The electric car revolution keeps gaining speed.
Two years after development began on Tesla's Model S Plaid at the world-renowned Nürburgring test track, company CEO Elon Musk shared a Twitter post declaring that his car had shattered the world speed record for unmodified EVs.
Tesla's Model S Plaid set a new world record for an unmodified production vehicle with a time of 7:30.909, going 103.35 mph (166.320 km/h), at the Nürburgring track.
"Tesla Model S Plaid just set official world speed record for a production electric car at Nürburgring. Completely unmodified, directly from factory," read the billionaire's tweet.
Tesla Model S Plaid just set official world speed record for a production electric car at Nurburgring. Completely unmodified, directly from factory. pic.twitter.com/AaiFtfW5Ht— Elon Musk (@elonmusk) September 9, 2021
Elon Musk wants Tesla's Model S Plaid to undergo substantial modifications
The Model S Plaid has undergone development for years, and arrived at Nürburgring in 2019, with Elon Musk's company delivering orders of the vehicle to customers in June. In an immediate reply to himself, the Tesla CEO said that the all-electric vehicle will undergo modifications for aerodynamic upgrades, track tires, and carbon brakes, all of which will substantially enhance the Plaid's performance. It could even outpace its new record at the German track that some people call "the Green Hell," according to Teslarati. Optimizing vehicle performance has remained the central goal of Tesla, and its Plaid is the epitome of this philosophy. Some may feel frightened by the prospect of increasing the already dizzyingly fast vehicle's speed with state-of-the-art specs.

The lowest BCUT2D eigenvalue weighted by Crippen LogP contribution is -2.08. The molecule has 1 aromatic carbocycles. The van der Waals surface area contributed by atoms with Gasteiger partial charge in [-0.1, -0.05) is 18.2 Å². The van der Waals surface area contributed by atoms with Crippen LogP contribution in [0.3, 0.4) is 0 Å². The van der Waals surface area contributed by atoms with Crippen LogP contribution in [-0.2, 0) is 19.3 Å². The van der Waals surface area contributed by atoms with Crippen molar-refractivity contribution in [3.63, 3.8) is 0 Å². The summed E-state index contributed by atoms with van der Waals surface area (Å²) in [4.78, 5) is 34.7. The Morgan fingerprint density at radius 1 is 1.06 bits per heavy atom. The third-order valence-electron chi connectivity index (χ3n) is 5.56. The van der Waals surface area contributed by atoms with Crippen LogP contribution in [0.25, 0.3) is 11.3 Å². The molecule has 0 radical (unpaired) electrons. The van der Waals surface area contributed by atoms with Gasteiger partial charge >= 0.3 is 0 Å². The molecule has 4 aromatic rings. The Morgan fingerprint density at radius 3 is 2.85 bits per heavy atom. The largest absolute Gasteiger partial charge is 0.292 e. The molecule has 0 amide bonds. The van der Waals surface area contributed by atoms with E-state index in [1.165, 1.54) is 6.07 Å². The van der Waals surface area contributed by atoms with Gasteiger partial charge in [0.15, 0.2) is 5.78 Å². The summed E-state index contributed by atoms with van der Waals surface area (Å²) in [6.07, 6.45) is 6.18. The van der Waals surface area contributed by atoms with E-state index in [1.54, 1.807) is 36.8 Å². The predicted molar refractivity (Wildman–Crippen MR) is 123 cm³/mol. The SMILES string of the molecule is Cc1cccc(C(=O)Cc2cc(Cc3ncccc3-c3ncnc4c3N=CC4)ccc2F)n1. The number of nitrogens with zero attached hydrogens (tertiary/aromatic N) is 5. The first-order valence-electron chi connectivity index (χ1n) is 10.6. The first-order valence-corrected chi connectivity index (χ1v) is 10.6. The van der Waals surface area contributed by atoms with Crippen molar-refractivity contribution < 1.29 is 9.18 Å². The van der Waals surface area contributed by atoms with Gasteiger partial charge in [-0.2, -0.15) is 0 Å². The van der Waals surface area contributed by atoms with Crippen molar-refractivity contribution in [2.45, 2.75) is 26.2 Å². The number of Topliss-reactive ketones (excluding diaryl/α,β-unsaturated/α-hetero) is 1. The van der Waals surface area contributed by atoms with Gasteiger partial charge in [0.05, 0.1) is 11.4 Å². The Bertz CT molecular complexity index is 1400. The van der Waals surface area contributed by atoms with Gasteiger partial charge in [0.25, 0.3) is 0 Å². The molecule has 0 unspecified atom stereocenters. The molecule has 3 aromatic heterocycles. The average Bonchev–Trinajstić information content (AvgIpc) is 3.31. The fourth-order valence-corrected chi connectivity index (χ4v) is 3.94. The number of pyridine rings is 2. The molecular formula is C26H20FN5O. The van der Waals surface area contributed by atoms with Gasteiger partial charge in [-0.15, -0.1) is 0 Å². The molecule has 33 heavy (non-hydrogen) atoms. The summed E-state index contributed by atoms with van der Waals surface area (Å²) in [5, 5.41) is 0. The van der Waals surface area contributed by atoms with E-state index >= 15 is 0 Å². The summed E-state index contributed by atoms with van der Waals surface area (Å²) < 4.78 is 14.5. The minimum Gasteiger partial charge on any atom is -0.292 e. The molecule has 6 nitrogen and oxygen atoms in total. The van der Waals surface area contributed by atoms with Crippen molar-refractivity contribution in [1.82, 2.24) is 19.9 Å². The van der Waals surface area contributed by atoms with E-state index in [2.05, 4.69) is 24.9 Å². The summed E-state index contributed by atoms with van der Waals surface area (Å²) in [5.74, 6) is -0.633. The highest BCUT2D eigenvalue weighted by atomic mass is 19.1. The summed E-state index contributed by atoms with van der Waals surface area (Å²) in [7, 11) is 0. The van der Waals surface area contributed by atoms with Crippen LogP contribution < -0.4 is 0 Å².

As of writing, Tesla's Model S Plaid is available to buy at $129,990, not including incentives. New orders might resume early next year, in Jan. or Feb. of 2022, but this could change. Telsa has come far since its salad days of common obscurity in the late 2000s. The Plaid was named so by Elon Musk in reference to a 1980s comedy "Space Balls", itself a satire of sci-fi tropes surrounding the depiction of ludicrous speeds through space (which makes you wonder what "satire" means, to him). Anyway. As an updated version of Tesla's flagship sedan, the Plaid is the latest in the company's push to develop a sustainable alternative to the fossil fuel-powered transportation industry, the latter of which has played a colossal role in warming the global climate and exacerbating the frequency of world-historical catastrophes. All to say that, so long as the means of building all-electric cars, and their lithium-ion batteries, don't serve to make our planet even less habitable, we'd love to see how fast Tesla cars can go in the coming years.
This was a breaking story and was regularly updated as new information became available.